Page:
David & Goliath – Underdogs, Misfits and the art of battling giants by Malcolm Gladwell
David and Goliath
Point 1: Play to you’re advantages and strengths Sometimes what we think is an advantage is actually a disadvantage. The key point of this book is that trying to play the Giant’s game will ...
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Point 1: Play to you’re advantages and strengths
Sometimes what we think is an advantage is actually a disadvantage. The key point of this book is that trying to play the Giant’s game will result in failure. To win we need to redefine the rules.
David won not because of some miracle. But because a slingshot would always beat someone in armour with a sword. Goliath expected a sword fight and was basically outgunned.
Ivan Arreguin-Toft analysed all the wars over the past 200 years. When he looked at one-sided battles (where one side had 10x the size of population to the other), he found the larger country won 71.5% of cases. However, when he looked at those cases where the smaller country fought with unconventional tactics (such as guerrilla warfare), he found in these situations they won more time than they lost – in these situations the underdogs won in just under two-thirds of wars (63.6%).
Point 2: Just throwing resources at something!
More is not always better. “Positive traits, states and experiences have costs that at high levels may begin to outweigh their benefits”. For example software designers discovered that adding extra people to the team eventually led to a decline in performance. Classroom sizes have little impact on pupil progress. Time and time again the adding resources does not actually make things better.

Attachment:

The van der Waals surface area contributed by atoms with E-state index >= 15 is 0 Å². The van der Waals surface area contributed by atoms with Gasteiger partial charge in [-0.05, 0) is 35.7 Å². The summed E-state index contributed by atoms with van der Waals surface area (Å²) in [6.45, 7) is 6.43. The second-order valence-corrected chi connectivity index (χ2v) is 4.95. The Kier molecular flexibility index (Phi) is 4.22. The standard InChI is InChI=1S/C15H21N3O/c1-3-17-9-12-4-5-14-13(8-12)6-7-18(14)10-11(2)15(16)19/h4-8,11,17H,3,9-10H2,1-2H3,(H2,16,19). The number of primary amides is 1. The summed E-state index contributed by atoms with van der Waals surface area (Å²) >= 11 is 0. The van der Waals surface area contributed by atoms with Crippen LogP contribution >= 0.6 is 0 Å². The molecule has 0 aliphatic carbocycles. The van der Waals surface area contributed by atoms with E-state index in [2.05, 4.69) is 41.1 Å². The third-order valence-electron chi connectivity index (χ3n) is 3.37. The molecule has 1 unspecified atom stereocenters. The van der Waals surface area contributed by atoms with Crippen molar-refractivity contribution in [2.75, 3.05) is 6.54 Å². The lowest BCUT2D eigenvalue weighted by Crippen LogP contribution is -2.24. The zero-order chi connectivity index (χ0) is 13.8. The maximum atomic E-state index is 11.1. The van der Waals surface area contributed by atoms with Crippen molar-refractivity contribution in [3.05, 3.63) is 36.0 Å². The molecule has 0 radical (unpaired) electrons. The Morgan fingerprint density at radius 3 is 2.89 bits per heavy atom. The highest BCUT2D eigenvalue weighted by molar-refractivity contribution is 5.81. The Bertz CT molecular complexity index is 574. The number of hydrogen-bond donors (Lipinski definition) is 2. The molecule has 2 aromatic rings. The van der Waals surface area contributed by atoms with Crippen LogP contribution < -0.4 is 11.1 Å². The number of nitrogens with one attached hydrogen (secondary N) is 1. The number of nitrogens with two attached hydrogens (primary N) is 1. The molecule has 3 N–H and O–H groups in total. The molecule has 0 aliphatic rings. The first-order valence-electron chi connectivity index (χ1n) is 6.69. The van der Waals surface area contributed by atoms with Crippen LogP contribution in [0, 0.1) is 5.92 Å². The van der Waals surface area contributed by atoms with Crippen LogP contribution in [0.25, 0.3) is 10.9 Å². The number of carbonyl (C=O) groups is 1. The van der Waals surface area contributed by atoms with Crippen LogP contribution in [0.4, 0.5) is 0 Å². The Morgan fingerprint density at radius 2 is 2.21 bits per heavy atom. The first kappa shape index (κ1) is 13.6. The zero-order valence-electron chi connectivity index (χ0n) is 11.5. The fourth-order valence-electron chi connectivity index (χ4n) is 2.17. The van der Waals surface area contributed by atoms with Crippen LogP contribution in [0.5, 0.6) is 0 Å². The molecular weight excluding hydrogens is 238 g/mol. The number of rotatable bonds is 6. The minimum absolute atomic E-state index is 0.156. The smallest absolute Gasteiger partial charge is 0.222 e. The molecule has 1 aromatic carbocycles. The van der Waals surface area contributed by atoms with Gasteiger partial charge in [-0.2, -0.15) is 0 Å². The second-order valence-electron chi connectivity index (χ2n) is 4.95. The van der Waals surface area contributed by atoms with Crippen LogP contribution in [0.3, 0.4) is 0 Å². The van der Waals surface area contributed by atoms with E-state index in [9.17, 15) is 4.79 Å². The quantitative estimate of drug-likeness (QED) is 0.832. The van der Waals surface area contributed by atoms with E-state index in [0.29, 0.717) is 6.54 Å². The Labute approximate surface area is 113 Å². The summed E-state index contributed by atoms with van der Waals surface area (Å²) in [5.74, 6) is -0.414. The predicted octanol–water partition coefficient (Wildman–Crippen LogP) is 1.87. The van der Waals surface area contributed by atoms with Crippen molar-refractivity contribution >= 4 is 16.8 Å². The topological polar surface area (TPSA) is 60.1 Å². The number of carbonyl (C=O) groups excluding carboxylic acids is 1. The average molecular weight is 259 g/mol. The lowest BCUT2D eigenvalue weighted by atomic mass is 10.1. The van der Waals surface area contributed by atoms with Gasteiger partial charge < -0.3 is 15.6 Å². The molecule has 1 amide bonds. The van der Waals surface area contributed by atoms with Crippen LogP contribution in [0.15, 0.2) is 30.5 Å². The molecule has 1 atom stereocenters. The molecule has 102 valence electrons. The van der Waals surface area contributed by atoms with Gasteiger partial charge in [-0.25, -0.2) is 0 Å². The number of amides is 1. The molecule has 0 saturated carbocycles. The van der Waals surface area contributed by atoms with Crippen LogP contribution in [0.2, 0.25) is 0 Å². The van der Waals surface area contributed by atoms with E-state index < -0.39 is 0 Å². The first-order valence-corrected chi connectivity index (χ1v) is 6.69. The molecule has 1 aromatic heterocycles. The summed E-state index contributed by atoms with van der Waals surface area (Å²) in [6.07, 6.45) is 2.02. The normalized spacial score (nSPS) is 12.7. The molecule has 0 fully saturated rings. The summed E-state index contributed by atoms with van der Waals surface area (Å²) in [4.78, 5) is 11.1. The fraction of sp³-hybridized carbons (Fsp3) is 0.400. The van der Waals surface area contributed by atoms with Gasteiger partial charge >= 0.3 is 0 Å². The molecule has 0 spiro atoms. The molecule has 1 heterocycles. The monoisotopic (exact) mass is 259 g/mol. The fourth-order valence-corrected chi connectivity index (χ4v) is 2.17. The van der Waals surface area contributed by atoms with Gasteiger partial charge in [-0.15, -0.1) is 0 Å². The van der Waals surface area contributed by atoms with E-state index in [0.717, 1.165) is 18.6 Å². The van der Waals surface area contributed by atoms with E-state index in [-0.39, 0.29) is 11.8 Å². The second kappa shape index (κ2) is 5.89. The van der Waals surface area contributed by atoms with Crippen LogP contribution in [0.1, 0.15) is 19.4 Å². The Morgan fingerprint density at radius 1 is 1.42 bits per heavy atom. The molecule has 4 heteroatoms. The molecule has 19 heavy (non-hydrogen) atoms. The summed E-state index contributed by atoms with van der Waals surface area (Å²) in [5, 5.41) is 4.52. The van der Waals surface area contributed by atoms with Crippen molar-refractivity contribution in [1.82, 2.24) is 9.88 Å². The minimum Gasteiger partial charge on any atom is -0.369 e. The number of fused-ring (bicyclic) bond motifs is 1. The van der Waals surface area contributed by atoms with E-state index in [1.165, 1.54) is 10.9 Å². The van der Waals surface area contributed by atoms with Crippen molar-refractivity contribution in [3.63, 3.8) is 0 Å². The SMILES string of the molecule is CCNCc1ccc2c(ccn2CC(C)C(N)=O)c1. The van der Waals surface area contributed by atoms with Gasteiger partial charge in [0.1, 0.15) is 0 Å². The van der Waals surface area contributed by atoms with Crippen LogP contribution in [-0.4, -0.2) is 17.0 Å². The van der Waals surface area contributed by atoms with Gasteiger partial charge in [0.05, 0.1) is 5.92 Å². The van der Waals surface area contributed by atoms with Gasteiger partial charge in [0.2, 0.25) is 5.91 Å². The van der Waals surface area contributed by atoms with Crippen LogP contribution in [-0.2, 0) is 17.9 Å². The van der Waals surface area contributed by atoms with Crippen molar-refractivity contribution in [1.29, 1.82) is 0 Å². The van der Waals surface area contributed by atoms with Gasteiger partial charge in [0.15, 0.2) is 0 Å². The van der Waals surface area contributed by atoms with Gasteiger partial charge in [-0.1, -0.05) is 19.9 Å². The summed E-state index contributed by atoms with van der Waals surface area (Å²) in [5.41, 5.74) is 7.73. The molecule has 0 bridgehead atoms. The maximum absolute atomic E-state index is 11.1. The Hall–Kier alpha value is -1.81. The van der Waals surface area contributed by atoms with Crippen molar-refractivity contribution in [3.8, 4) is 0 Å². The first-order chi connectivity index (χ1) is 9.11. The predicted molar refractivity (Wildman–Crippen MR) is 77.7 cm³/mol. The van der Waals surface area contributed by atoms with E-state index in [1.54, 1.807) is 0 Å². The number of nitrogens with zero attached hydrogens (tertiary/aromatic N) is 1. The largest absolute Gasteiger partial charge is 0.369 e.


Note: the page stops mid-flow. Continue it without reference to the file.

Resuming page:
Gladwell talks about the n curve. On the first part of the curve there is a positive effect, then the effect plateaus and finally adding more has a negative impact. We see this in class sizes EEF shows that there is little impact of a classes from 15 – 40, very small classes (below 6) has a negative impact on the students.
The ‘n’ curve has three phases: The left side, where where doing more has more effect. Then it flattens out (there is little difference between the suggested ‘optimal’ class size of 18 – and 25). Thereafter further increased resources actually leads in a decline in effect – for example, too few kids in a classroom stifles the quality of discussion and so we see with class sizes of 6 a decline in educational standards.
Point 3: Tough times can make you stronger
67% of UK Prime Ministers lost a parent before they were 16 – as were 12 out of the past 44 US Presidents (such as Washington and Obama). Likewise creatives (e.g. Keats, Wordsworth, Coleridge and Thackery). 25% of them lost a parent by the age of 10 (rising to 45% by age of 20). Loss helped them build psychological strength (as having survived the worst fears of life, it gave them the strength and courage to cope with rejection).
Point 4: Be prepared to be disagreeable!
Psychologists have found that creatives, innovators and revolutionaries share a similar trait of being disagreeable – i.e. they do not mind breaking social norms in pursuit of their vision. As the playwright, Bernard Shaw said, “The reasonable man adapts himself to the world: The unreasonable one persists in trying to adapt the world to himself. Therefore all progress depends on the unreasonable man”